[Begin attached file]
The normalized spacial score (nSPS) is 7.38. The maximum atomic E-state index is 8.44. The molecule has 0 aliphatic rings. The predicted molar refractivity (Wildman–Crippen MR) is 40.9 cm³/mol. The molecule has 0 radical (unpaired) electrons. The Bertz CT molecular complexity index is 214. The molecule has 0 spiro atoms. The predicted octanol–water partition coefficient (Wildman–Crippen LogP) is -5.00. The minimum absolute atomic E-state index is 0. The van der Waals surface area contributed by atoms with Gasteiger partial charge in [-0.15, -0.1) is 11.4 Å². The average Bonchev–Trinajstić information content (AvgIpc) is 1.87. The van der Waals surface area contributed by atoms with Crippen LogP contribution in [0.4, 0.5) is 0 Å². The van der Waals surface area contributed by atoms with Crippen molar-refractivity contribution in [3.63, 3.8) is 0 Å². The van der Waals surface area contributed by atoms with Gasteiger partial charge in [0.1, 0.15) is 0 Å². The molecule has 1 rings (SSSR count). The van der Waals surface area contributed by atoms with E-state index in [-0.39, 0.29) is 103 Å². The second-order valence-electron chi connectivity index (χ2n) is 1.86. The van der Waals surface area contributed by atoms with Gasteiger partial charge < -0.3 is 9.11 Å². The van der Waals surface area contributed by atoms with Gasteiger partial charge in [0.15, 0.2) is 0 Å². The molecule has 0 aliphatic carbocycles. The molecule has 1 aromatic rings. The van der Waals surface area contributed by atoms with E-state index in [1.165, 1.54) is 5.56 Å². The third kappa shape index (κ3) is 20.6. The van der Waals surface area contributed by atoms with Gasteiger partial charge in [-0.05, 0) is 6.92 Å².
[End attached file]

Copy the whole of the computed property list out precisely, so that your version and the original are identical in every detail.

The normalized spacial score (nSPS) is 7.38. The maximum atomic E-state index is 8.44. The molecule has 0 aliphatic rings. The predicted molar refractivity (Wildman–Crippen MR) is 40.9 cm³/mol. The molecule has 0 radical (unpaired) electrons. The Bertz CT molecular complexity index is 214. The molecule has 0 spiro atoms. The predicted octanol–water partition coefficient (Wildman–Crippen LogP) is -5.00. The minimum absolute atomic E-state index is 0. The van der Waals surface area contributed by atoms with Gasteiger partial charge in [-0.15, -0.1) is 11.4 Å². The average Bonchev–Trinajstić information content (AvgIpc) is 1.87. The van der Waals surface area contributed by atoms with Crippen LogP contribution in [0.4, 0.5) is 0 Å². The van der Waals surface area contributed by atoms with Crippen molar-refractivity contribution in [3.63, 3.8) is 0 Å². The van der Waals surface area contributed by atoms with Gasteiger partial charge in [0.1, 0.15) is 0 Å². The molecule has 1 rings (SSSR count). The van der Waals surface area contributed by atoms with E-state index in [-0.39, 0.29) is 103 Å². The second-order valence-electron chi connectivity index (χ2n) is 1.86. The van der Waals surface area contributed by atoms with Gasteiger partial charge < -0.3 is 9.11 Å². The van der Waals surface area contributed by atoms with Gasteiger partial charge in [0.15, 0.2) is 0 Å². The molecule has 0 aliphatic carbocycles. The molecule has 1 aromatic rings. The van der Waals surface area contributed by atoms with E-state index in [1.165, 1.54) is 5.56 Å². The third kappa shape index (κ3) is 20.6. The van der Waals surface area contributed by atoms with Gasteiger partial charge in [-0.05, 0) is 6.92 Å².